By Abd Elkader Rahman, Aswat Masriya
Reaping 116 seats in Egypt’s newly-elected House of Representatives, businessmen already have their legislative agenda set out: The investment law, tax law and the law governing local municipalities, which they say have the most significant impact on Egypt’s ailing investment climate.
Parliamentarian and Chairman of the Federation of Egyptian Industries Mohamed al-Sewedy, who ran with the “For the Love of Egypt” coalition, told Aswat Masriya that he believes that amending the investment law is a priority to prepare the state to become more competitive and to attract foreign investment.
He added however, that it will take more than amending economic legislation to stimulate business activity, emphasizing that laws governing local administrations must see a significant overhaul to affect change in the provinces.
Sewedy stressed that the conflict of interest and inconsistency between different government bodies must end, describing this as a necessity for economic growth and encouraging investors.
With their current representation in parliament at 19.46 percent of the total 596 seats, businessmen have a higher percentage in parliament than they did under ousted president Hosni Mubarak in the 2010 parliament, which stood at 18 percent.
Within months of the 2010 elections, a popular uprising unseated Mubarak and ended his rule, with the election results often cited as one of the main triggers of the 2011 uprising. The elections had taken place amid high public distrust of the government in an era marked by nepotism and the marriage of business and politics.
The “For the Love of Egypt” electoral coalition, the brainchild of 70-year-old ex-military intelligence general Sameh Seif Alyazal, is known for its public support for President Abdel Fattah al-Sisi and his administration.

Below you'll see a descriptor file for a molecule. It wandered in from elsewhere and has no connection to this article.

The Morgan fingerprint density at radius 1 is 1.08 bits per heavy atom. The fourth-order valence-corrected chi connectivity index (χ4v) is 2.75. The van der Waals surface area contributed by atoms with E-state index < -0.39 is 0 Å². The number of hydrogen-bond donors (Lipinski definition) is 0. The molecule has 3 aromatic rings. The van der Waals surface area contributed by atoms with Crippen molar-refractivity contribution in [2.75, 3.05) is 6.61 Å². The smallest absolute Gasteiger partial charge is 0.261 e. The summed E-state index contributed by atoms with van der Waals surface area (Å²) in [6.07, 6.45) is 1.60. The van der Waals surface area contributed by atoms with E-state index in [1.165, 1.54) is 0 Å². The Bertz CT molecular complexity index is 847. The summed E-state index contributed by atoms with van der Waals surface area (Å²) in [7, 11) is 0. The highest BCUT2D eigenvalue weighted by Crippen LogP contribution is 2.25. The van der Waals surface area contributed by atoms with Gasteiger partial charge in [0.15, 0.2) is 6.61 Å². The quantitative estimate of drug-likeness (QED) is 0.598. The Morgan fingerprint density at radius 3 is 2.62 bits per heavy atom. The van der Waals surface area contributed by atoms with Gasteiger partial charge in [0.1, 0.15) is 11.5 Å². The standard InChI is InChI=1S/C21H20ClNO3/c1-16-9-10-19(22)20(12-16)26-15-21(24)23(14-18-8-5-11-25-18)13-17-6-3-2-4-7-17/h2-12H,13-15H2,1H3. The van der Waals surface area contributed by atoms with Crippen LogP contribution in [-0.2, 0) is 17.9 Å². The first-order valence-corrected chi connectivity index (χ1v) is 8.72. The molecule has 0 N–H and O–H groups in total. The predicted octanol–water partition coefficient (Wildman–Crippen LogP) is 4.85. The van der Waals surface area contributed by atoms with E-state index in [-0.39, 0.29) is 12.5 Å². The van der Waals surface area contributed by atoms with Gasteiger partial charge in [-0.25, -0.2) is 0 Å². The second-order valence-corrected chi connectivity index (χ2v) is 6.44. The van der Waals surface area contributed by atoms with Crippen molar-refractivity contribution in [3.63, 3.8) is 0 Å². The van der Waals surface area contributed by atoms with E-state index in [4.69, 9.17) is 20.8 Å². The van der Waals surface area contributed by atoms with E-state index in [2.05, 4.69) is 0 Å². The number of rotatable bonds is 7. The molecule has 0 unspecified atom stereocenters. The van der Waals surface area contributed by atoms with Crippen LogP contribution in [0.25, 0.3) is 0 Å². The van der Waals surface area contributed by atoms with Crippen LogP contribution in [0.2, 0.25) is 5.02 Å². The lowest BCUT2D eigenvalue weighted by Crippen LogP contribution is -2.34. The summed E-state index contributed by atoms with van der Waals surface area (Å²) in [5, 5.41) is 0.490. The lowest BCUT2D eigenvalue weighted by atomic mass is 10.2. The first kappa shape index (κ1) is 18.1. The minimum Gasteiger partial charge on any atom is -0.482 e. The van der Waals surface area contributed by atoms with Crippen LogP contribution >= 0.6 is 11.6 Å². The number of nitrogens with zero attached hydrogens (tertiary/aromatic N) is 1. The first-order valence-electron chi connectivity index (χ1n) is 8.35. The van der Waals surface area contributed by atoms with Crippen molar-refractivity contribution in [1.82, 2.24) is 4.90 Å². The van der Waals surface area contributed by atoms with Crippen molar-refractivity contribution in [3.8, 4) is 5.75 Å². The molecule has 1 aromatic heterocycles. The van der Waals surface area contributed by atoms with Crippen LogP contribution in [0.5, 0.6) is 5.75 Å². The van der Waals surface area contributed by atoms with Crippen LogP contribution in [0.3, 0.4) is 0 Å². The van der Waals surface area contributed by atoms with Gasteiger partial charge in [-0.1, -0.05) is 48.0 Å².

It is now in talks to create a new coalition, The Coalition to Support the Egyptian State and it is expected to bring together more than two thirds of parliament, or 400 representatives.
Sisi, who holds legislative power until the House convenes, amended the investment law in March ahead of a major investment summit held in Sharm El-Sheikh to lure foreign investors, in a move that prompted wide speculation.
While the amended law reduced red tape for investors, creating a “one-stop-shop” for companies to issue licenses, it also facilitated liquefying companies and set new regulations to allocating and pricing state land.
Even thought these changes have been in place for nine months now, businessmen say there is no improvement in issuing licenses or gaining access to state land.
Tarek Hassanein, another recently elected member of the House of Representative, agrees with Sewedy that amending the investment law to activate the “one-stop-shop” is going to be at the top of his priorities.
All licensing and approvals must be issued from a single body, he said, adding that the process must not exceed one month and that this is “what we will work on in parliament.”
Most parties that ran for the House elections did not announce clear economic platforms or the top economic legislations on their agenda. But the party with the highest number of seats in the House, the liberal-leaning Free Egyptian Party co-founded by business tycoon Naguib Sawiris which reaped 65 seats, had posited a detailed economic vision and is likely to play a role in pushing business issues to the top of the legislative agenda.
Ayman Abul Ela, secretary-general of the Free Egyptians said the party has an economic agenda, which includes amending laws regulating investment, taxes and tenders.
The party with the second largest number of seats, the Future of a Nation (Mostaqbal Watan) which raked 50 seats, is a relatively new party with no clear economic platform. It is headed by 24-year-old Mohamed Badran, who made an entrance on the political arena appearing next to President Abdel Fattah al-Sisi during the inauguration of what was dubbed the New Suez Canal, raising speculation that he was being groomed for power.
One of the predominantly youth-based party’s new representatives, Sara Othman, said the party is concerned with economic legislations which stimulate investment and protect the rights of the state.
She added that the party will focus on adopting laws that encourage small and medium enterprises to create jobs for young people.
Finally, Al-Wafd Party, which has the third largest bloc in the House, after nabbing 45 seats, will work on tax reforms to guarantee social justice, according to its representative Mohamed Fouad.